Al Idian

JavaScript Pitfalls, Part 1

2018.06.28

JavaScript is known among software developers for both its popularity and its unconventional, sometimes frustrating design. One of the foremost books on JavaScript, Douglas Crockford’s JavaScript: The Good Parts, even uses its own title to take a loving jab at JavaScript’s notable blend of good parts and bad.

Throughout the past year or so, I have worked heavily with JavaScript — learning many of its quirks and pitfalls — and despite this, I have grown to really like JavaScript (even vanilla). Today, I find JavaScript very pleasant to use for the most part, even finding myself surprised by its occasional elegance.

In this series of blog posts JavaScript Pitfalls, I will be demonstrating several design flaws (some in my opinion qualify as legitimate bugs) in the JavaScript language. The goal is to write about lesser known, yet more legitimate, gripes with the language — as opposed to the usual complaints (i.e. type coercion, weak/dynamic typing) which I actually think are just fine.

Let’s get started.

Automatic semi-colon insertion

If a piece of code is written to fail, I think it should be allowed to fail. It should not be the interpreter’s job to try and make sense of failing code. Unfortunately, not only does the JavaScript engine try to make sense of failing code, it even occasionally tries to take a guess at missing code!

Take the following for example, paying attention to the way opening brackets are written on a new line every time. It is not uncommon, especially for developers coming from a C# background, to adopt a bracket convention similar to what’s shown:

var incrementAndWrapInObj = function (originalNum)
{
return
{
incrementedNum: originalNum += 1
};
}

console.log(incrementAndWrapInObj(5));

The variable incrementAndWrapInObj points to a function in memory that increments a given number parameter by 1 and returns the incremented number wrapped in an object. However, a bug comprising a common pitfall among C# developers makes it so that the value returned from incrementAndWrapInObj() is always undefined.

In line 3, the JavaScript engine reads return and assumes that the programmer meant to return the value at that point and merely forgot to append a semi-colon. What is ultimately run resembles the following:

var incrementAndWrapInObj = function (originalNum) {
return;
}

console.log(incrementAndWrapInObj(5));

And it is now clear why the value returned is always undefined. This is one reason why I like to follow JavaScript’s recommended bracket convention and advise that other developers — beginners especially — do the same.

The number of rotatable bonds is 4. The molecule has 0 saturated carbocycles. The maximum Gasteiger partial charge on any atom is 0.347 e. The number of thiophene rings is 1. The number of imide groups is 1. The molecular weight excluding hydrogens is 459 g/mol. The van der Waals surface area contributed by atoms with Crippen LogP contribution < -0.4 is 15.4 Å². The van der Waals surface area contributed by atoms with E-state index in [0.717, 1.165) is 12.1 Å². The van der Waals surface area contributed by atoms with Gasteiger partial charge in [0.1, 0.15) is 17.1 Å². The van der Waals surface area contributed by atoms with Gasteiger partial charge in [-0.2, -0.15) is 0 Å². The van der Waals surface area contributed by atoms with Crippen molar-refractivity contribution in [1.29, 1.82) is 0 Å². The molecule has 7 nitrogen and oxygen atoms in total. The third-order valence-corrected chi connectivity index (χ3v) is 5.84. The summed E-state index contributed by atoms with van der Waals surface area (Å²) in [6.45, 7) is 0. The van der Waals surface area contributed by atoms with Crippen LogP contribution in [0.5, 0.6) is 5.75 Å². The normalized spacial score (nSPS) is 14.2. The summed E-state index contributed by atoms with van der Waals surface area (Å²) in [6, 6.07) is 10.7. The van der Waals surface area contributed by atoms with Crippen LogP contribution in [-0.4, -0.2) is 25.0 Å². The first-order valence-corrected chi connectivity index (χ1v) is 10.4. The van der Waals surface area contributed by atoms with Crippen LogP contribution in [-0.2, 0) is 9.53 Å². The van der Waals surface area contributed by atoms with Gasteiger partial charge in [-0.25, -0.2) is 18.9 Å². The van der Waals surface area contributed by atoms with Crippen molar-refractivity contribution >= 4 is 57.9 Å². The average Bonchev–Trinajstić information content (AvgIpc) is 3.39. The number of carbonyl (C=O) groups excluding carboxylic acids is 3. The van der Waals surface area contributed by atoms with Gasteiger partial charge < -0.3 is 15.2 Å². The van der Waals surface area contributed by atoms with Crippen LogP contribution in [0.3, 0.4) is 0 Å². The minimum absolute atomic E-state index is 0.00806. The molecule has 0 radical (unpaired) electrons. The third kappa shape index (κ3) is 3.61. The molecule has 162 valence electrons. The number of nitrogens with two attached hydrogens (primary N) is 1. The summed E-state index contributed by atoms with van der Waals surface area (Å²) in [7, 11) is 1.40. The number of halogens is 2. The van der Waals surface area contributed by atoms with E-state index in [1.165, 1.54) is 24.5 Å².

Built-in constructors and strict equality

Like many other languages, JavaScript supports built-in constructors for primitives (also for arrays and objects):

// Not using a built-in constructor
var boolA = true;

// Using a built-in constructor
var boolB = new Boolean(true);

In C# and Java, built-in constructors for primitives exist as well but because these languages are statically-typed, there is not much risk to using them. In JavaScript, they can become more of an issue. With a large and convoluted enough code base, they can often be difficult for new developers to debug.

Let’s have a look at a few more examples:

var numA = 1;
var numB = new Number(1);

console.log(numA == numB); // true
console.log(numA === numB); // false

var strA = 'Hello';
var strB = new String('Hello');

console.log(strA == strB); // true
console.log(strA === strB); // false

We can see from the highlighted lines that primitives created with built-in constructors are not the same as those created without using built-in constructors. Printing out the value of numA to the console, we get 1. On the other hand, the value of numB is Number { 1 }. Looking deeper into numB, it also has a __proto__ property containing the function used to construct it.

Applying the equality operator to numA and numB returns true because of coercion but strict equality returns false. This behaviour may be obvious to experienced developers but it can be downright frustrating to debug given a large and complex code base.

My personal strategy is to avoid using built-in primitive constructors if I can help it. The same goes with array and object constructors.

To be continued…

These are just a couple of things to watch out for when programming in JavaScript. There are a number more to tackle but I will save those for a later date.

JavaScript Pitfalls will return.” — Marvel Studios